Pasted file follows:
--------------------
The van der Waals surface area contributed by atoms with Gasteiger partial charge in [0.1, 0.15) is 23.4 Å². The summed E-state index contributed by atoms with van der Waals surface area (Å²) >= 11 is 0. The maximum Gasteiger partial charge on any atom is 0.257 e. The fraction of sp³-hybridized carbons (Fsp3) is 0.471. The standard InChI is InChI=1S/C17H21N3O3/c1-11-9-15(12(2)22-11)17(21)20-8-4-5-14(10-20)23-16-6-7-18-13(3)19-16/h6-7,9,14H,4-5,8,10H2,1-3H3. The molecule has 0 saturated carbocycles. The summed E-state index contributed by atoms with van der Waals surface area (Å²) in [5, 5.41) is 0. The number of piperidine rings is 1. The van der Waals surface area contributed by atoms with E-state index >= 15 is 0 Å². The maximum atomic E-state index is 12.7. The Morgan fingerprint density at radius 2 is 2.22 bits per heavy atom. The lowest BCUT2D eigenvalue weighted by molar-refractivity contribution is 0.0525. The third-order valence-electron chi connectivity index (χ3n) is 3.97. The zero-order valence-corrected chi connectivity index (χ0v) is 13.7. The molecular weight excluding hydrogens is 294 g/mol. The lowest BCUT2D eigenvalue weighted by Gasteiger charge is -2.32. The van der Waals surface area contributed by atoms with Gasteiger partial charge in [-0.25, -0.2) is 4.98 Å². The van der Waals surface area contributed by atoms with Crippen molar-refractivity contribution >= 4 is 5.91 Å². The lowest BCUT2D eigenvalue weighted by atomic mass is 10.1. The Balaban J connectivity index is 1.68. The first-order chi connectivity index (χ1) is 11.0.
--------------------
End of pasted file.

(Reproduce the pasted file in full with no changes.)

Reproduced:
The van der Waals surface area contributed by atoms with Gasteiger partial charge in [0.1, 0.15) is 23.4 Å². The summed E-state index contributed by atoms with van der Waals surface area (Å²) >= 11 is 0. The maximum Gasteiger partial charge on any atom is 0.257 e. The fraction of sp³-hybridized carbons (Fsp3) is 0.471. The standard InChI is InChI=1S/C17H21N3O3/c1-11-9-15(12(2)22-11)17(21)20-8-4-5-14(10-20)23-16-6-7-18-13(3)19-16/h6-7,9,14H,4-5,8,10H2,1-3H3. The molecule has 0 saturated carbocycles. The summed E-state index contributed by atoms with van der Waals surface area (Å²) in [5, 5.41) is 0. The number of piperidine rings is 1. The van der Waals surface area contributed by atoms with E-state index >= 15 is 0 Å². The maximum atomic E-state index is 12.7. The Morgan fingerprint density at radius 2 is 2.22 bits per heavy atom. The lowest BCUT2D eigenvalue weighted by molar-refractivity contribution is 0.0525. The third-order valence-electron chi connectivity index (χ3n) is 3.97. The zero-order valence-corrected chi connectivity index (χ0v) is 13.7. The molecular weight excluding hydrogens is 294 g/mol. The lowest BCUT2D eigenvalue weighted by Gasteiger charge is -2.32. The van der Waals surface area contributed by atoms with Gasteiger partial charge in [-0.25, -0.2) is 4.98 Å². The van der Waals surface area contributed by atoms with Crippen molar-refractivity contribution >= 4 is 5.91 Å². The lowest BCUT2D eigenvalue weighted by atomic mass is 10.1. The Balaban J connectivity index is 1.68. The first-order chi connectivity index (χ1) is 11.0.